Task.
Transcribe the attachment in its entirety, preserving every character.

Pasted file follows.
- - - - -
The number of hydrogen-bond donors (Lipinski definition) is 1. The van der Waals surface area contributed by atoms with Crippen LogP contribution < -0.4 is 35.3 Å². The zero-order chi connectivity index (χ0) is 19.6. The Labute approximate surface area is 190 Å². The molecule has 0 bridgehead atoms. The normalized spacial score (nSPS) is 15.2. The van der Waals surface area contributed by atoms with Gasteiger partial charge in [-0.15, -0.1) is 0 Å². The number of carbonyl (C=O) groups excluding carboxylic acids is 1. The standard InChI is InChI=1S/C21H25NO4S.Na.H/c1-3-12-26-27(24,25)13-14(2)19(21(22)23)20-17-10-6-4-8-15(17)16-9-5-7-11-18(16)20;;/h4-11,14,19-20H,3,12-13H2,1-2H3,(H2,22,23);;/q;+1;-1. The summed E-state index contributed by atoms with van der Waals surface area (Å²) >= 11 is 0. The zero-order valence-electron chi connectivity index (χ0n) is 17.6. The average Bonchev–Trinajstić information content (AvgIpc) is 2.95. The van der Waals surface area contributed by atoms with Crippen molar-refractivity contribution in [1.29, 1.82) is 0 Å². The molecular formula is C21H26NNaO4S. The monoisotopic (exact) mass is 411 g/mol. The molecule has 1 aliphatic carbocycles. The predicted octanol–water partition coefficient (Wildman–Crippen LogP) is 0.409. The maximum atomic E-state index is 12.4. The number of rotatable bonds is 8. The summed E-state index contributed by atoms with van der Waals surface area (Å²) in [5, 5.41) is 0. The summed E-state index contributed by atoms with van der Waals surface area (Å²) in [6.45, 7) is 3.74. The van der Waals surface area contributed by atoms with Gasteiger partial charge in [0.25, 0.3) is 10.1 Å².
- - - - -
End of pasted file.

The number of hydrogen-bond donors (Lipinski definition) is 1. The van der Waals surface area contributed by atoms with Crippen LogP contribution < -0.4 is 35.3 Å². The zero-order chi connectivity index (χ0) is 19.6. The Labute approximate surface area is 190 Å². The molecule has 0 bridgehead atoms. The normalized spacial score (nSPS) is 15.2. The van der Waals surface area contributed by atoms with Gasteiger partial charge in [-0.15, -0.1) is 0 Å². The number of carbonyl (C=O) groups excluding carboxylic acids is 1. The standard InChI is InChI=1S/C21H25NO4S.Na.H/c1-3-12-26-27(24,25)13-14(2)19(21(22)23)20-17-10-6-4-8-15(17)16-9-5-7-11-18(16)20;;/h4-11,14,19-20H,3,12-13H2,1-2H3,(H2,22,23);;/q;+1;-1. The summed E-state index contributed by atoms with van der Waals surface area (Å²) >= 11 is 0. The zero-order valence-electron chi connectivity index (χ0n) is 17.6. The average Bonchev–Trinajstić information content (AvgIpc) is 2.95. The van der Waals surface area contributed by atoms with Crippen molar-refractivity contribution in [1.29, 1.82) is 0 Å². The molecular formula is C21H26NNaO4S. The monoisotopic (exact) mass is 411 g/mol. The molecule has 1 aliphatic carbocycles. The predicted octanol–water partition coefficient (Wildman–Crippen LogP) is 0.409. The maximum atomic E-state index is 12.4. The number of rotatable bonds is 8. The summed E-state index contributed by atoms with van der Waals surface area (Å²) in [5, 5.41) is 0. The summed E-state index contributed by atoms with van der Waals surface area (Å²) in [6.45, 7) is 3.74. The van der Waals surface area contributed by atoms with Gasteiger partial charge in [0.25, 0.3) is 10.1 Å².